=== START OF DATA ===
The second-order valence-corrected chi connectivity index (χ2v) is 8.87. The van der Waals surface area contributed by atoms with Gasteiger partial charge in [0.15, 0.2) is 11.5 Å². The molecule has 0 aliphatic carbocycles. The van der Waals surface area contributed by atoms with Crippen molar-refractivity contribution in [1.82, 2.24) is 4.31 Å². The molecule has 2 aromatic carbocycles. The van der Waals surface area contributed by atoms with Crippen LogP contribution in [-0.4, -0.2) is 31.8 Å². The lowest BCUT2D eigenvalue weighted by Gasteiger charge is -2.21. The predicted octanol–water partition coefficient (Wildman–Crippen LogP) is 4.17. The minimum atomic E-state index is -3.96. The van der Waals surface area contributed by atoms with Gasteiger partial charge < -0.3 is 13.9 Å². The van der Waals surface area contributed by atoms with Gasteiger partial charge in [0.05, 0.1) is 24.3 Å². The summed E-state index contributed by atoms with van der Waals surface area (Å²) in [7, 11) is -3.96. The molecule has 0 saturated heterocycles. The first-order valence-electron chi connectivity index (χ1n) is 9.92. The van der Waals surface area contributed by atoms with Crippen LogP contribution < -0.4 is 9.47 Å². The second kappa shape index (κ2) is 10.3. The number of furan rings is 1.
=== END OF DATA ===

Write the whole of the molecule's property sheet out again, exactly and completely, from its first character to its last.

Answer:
The second-order valence-corrected chi connectivity index (χ2v) is 8.87. The van der Waals surface area contributed by atoms with Gasteiger partial charge in [0.15, 0.2) is 11.5 Å². The molecule has 0 aliphatic carbocycles. The van der Waals surface area contributed by atoms with Crippen molar-refractivity contribution in [1.82, 2.24) is 4.31 Å². The molecule has 2 aromatic carbocycles. The van der Waals surface area contributed by atoms with Crippen LogP contribution in [-0.4, -0.2) is 31.8 Å². The lowest BCUT2D eigenvalue weighted by Gasteiger charge is -2.21. The predicted octanol–water partition coefficient (Wildman–Crippen LogP) is 4.17. The minimum atomic E-state index is -3.96. The van der Waals surface area contributed by atoms with Gasteiger partial charge < -0.3 is 13.9 Å². The van der Waals surface area contributed by atoms with Gasteiger partial charge in [0.05, 0.1) is 24.3 Å². The summed E-state index contributed by atoms with van der Waals surface area (Å²) in [7, 11) is -3.96. The molecule has 0 saturated heterocycles. The first-order valence-electron chi connectivity index (χ1n) is 9.92. The van der Waals surface area contributed by atoms with Crippen LogP contribution < -0.4 is 9.47 Å². The second kappa shape index (κ2) is 10.3. The number of furan rings is 1.